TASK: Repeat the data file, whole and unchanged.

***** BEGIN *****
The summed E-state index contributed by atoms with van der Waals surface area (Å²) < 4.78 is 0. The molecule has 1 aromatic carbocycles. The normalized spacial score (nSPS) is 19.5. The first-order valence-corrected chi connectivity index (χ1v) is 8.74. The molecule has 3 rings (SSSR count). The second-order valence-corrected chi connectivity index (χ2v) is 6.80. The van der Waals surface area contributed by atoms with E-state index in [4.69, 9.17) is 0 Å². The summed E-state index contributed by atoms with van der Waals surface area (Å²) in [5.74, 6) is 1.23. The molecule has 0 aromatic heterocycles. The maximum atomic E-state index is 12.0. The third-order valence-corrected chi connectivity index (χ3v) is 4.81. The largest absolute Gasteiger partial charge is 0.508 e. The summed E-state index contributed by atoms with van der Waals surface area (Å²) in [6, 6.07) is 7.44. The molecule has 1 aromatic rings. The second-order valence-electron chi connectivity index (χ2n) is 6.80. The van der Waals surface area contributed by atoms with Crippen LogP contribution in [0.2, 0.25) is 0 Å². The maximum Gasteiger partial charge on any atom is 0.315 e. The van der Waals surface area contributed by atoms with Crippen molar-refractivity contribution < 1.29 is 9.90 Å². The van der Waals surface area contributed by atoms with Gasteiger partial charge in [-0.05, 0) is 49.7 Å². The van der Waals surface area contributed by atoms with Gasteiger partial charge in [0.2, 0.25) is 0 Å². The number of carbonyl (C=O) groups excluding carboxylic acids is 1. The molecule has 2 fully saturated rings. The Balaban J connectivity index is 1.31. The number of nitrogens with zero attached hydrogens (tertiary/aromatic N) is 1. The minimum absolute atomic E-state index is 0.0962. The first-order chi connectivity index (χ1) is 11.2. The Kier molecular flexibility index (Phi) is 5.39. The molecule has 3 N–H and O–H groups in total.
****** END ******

The summed E-state index contributed by atoms with van der Waals surface area (Å²) < 4.78 is 0. The molecule has 1 aromatic carbocycles. The normalized spacial score (nSPS) is 19.5. The first-order valence-corrected chi connectivity index (χ1v) is 8.74. The molecule has 3 rings (SSSR count). The second-order valence-corrected chi connectivity index (χ2v) is 6.80. The van der Waals surface area contributed by atoms with E-state index in [4.69, 9.17) is 0 Å². The summed E-state index contributed by atoms with van der Waals surface area (Å²) in [5.74, 6) is 1.23. The molecule has 0 aromatic heterocycles. The maximum atomic E-state index is 12.0. The third-order valence-corrected chi connectivity index (χ3v) is 4.81. The largest absolute Gasteiger partial charge is 0.508 e. The summed E-state index contributed by atoms with van der Waals surface area (Å²) in [6, 6.07) is 7.44. The molecule has 1 aromatic rings. The second-order valence-electron chi connectivity index (χ2n) is 6.80. The van der Waals surface area contributed by atoms with Crippen LogP contribution in [0.2, 0.25) is 0 Å². The maximum Gasteiger partial charge on any atom is 0.315 e. The van der Waals surface area contributed by atoms with Crippen molar-refractivity contribution < 1.29 is 9.90 Å². The van der Waals surface area contributed by atoms with Gasteiger partial charge in [-0.05, 0) is 49.7 Å². The van der Waals surface area contributed by atoms with Gasteiger partial charge in [0.2, 0.25) is 0 Å². The number of carbonyl (C=O) groups excluding carboxylic acids is 1. The molecule has 2 fully saturated rings. The Balaban J connectivity index is 1.31. The number of nitrogens with zero attached hydrogens (tertiary/aromatic N) is 1. The minimum absolute atomic E-state index is 0.0962. The first-order chi connectivity index (χ1) is 11.2. The Kier molecular flexibility index (Phi) is 5.39. The molecule has 3 N–H and O–H groups in total.